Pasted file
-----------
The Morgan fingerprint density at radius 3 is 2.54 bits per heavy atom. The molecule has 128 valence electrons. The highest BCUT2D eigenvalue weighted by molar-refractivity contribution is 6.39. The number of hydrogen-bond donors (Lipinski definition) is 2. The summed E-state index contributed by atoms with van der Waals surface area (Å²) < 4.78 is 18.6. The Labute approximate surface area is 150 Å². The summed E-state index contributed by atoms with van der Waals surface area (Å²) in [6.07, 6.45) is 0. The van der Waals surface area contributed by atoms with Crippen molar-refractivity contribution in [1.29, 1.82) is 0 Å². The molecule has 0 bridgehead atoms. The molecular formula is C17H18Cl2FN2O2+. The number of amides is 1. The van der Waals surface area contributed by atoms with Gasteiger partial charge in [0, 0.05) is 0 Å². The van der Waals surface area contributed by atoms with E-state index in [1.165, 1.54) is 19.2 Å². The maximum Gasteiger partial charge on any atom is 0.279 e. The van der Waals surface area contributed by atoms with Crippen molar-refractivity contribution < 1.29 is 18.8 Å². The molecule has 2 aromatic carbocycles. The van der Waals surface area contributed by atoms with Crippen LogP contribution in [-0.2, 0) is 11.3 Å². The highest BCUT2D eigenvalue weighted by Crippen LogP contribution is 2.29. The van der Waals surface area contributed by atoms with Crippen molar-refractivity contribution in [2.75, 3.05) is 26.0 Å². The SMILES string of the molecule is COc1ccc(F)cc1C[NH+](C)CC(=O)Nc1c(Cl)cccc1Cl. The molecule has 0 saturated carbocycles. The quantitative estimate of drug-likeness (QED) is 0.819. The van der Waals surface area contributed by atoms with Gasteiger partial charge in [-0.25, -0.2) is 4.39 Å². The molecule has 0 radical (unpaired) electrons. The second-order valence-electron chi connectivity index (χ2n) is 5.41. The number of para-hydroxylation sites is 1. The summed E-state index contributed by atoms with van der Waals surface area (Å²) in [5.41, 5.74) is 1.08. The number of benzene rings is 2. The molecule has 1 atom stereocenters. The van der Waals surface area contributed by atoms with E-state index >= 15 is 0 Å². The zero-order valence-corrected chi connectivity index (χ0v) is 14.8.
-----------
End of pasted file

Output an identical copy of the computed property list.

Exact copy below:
The Morgan fingerprint density at radius 3 is 2.54 bits per heavy atom. The molecule has 128 valence electrons. The highest BCUT2D eigenvalue weighted by molar-refractivity contribution is 6.39. The number of hydrogen-bond donors (Lipinski definition) is 2. The summed E-state index contributed by atoms with van der Waals surface area (Å²) < 4.78 is 18.6. The Labute approximate surface area is 150 Å². The summed E-state index contributed by atoms with van der Waals surface area (Å²) in [6.07, 6.45) is 0. The van der Waals surface area contributed by atoms with Crippen molar-refractivity contribution in [1.29, 1.82) is 0 Å². The molecule has 0 bridgehead atoms. The molecular formula is C17H18Cl2FN2O2+. The number of amides is 1. The van der Waals surface area contributed by atoms with Gasteiger partial charge in [0, 0.05) is 0 Å². The van der Waals surface area contributed by atoms with E-state index in [1.165, 1.54) is 19.2 Å². The maximum Gasteiger partial charge on any atom is 0.279 e. The van der Waals surface area contributed by atoms with Crippen molar-refractivity contribution < 1.29 is 18.8 Å². The molecule has 2 aromatic carbocycles. The van der Waals surface area contributed by atoms with Crippen LogP contribution in [-0.2, 0) is 11.3 Å². The highest BCUT2D eigenvalue weighted by Crippen LogP contribution is 2.29. The van der Waals surface area contributed by atoms with Crippen molar-refractivity contribution in [2.75, 3.05) is 26.0 Å². The SMILES string of the molecule is COc1ccc(F)cc1C[NH+](C)CC(=O)Nc1c(Cl)cccc1Cl. The molecule has 0 saturated carbocycles. The quantitative estimate of drug-likeness (QED) is 0.819. The van der Waals surface area contributed by atoms with Gasteiger partial charge in [-0.25, -0.2) is 4.39 Å². The molecule has 0 radical (unpaired) electrons. The second-order valence-electron chi connectivity index (χ2n) is 5.41. The number of para-hydroxylation sites is 1. The summed E-state index contributed by atoms with van der Waals surface area (Å²) in [5.41, 5.74) is 1.08. The number of benzene rings is 2. The molecule has 1 atom stereocenters. The van der Waals surface area contributed by atoms with E-state index >= 15 is 0 Å². The zero-order valence-corrected chi connectivity index (χ0v) is 14.8.